What if I told you that:
a) investors in value funds are actually earning a “negative premium” thanks to their awful market-timing and the mean-reverting nature of the premium itself
b) investors in growth funds are even worse in terms of behavior, so their dollar-weighted performance is even more abysmal compared to the funds themselves
In the table above, “dollar-weighted” returns are reflective of the actual returns investors receive based on when money is added or taken out of the funds being studied. The “buy-and-hold” returns are what would have been earned had investors all stayed put.
That might make you think about some of your own behavioral investing traits a bit differently. It may also make you wonder where (or to whom) that premium is going, if investors in the aggregate continue to pay it.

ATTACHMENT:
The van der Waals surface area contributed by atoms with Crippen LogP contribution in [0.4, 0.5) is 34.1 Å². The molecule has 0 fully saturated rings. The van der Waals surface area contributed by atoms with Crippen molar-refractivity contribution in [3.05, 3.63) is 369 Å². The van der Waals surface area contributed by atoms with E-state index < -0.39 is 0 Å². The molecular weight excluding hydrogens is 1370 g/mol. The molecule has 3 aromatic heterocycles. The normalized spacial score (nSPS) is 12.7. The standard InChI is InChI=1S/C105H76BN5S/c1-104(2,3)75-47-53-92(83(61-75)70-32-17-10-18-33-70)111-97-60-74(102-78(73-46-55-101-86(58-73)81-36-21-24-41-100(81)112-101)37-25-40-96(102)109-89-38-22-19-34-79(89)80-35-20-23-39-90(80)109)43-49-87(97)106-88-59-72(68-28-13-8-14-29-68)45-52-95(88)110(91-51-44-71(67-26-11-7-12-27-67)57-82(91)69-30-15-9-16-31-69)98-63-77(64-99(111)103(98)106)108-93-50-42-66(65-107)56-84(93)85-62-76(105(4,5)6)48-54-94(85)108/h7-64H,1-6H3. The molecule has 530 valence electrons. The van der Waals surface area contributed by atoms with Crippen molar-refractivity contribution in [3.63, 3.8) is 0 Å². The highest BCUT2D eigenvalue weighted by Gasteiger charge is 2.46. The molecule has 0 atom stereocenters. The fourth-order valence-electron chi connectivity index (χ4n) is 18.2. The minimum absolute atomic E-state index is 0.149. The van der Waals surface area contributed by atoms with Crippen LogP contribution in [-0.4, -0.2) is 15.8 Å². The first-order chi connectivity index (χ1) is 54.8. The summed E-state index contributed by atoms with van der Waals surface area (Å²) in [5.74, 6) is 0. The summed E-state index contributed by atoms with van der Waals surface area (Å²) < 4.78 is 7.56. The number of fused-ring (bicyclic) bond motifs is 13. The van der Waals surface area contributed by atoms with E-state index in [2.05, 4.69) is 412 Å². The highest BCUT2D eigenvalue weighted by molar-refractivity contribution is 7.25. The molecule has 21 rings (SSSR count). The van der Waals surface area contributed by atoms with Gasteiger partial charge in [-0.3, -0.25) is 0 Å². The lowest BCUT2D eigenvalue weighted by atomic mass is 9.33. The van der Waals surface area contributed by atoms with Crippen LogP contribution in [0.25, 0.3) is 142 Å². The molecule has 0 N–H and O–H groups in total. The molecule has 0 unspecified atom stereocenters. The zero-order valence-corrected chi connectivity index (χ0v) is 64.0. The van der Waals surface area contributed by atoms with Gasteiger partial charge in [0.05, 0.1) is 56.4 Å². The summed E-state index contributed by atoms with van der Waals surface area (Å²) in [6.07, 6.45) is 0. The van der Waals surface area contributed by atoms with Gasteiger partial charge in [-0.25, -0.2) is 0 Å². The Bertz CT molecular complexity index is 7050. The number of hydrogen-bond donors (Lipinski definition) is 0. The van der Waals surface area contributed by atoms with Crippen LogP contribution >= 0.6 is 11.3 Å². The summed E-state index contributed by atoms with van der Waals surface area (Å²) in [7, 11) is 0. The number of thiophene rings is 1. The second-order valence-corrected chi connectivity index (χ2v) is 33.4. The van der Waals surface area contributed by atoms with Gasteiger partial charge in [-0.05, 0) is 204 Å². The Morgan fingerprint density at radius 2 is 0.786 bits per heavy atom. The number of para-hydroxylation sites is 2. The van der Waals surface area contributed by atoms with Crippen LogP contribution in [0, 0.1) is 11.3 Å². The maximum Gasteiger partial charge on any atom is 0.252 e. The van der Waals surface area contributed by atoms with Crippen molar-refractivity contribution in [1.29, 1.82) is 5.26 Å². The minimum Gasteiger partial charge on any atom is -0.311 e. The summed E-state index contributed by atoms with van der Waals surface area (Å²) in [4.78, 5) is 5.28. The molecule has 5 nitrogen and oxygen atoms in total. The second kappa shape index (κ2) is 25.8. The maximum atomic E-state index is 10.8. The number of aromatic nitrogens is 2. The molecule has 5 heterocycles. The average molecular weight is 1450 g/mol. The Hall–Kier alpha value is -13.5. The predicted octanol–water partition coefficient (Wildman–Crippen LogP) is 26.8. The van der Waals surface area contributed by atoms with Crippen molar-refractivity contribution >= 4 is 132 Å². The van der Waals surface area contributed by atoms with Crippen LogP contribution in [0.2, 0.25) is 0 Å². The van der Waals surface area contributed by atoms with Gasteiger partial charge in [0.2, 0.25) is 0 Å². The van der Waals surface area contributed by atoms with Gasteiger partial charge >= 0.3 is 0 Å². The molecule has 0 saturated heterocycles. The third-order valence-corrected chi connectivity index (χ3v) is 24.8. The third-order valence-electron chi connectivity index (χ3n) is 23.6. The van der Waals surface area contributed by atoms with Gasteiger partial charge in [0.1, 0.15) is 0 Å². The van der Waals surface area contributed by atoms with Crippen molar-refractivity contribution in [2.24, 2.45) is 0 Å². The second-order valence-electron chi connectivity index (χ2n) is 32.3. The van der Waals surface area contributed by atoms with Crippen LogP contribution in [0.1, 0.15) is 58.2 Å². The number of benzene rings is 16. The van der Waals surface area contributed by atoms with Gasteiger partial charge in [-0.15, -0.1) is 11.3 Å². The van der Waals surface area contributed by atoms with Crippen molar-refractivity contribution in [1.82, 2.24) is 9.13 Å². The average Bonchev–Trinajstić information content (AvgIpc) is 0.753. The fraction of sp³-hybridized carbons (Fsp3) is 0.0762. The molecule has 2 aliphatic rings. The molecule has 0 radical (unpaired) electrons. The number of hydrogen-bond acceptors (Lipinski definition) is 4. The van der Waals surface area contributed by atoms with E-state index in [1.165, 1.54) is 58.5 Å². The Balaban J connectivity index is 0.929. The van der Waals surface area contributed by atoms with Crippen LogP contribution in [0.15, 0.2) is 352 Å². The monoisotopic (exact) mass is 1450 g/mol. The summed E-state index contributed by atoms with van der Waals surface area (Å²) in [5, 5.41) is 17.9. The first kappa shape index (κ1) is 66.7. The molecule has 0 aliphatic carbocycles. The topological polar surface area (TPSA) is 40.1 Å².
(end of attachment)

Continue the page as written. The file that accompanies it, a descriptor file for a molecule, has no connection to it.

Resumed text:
Jason Hsu and Vivek Viswanathan (Research Affiliates) write:
Research Affiliates is a value shop in the tradition of Ben Graham’s investment philosophy. As investors, we sell the popular securities that have become overpriced and we bargain-hunt for assets that have fallen out of favor. Today, however, we must acknowledge an inconvenient truth. The excess return earned by the average value mutual fund investor has been meaningfully negative.
What’s going on? How does this recent experience jibe with decades of research on the value premium? Does the negative excess return earned by value investors arise from an unrepresentative measurement period? Perhaps fees for the average value mutual fund are so high that they more than offset the value premium. The answer will not only surprise you but suggest tremendous opportunities for truly contrarian value investors.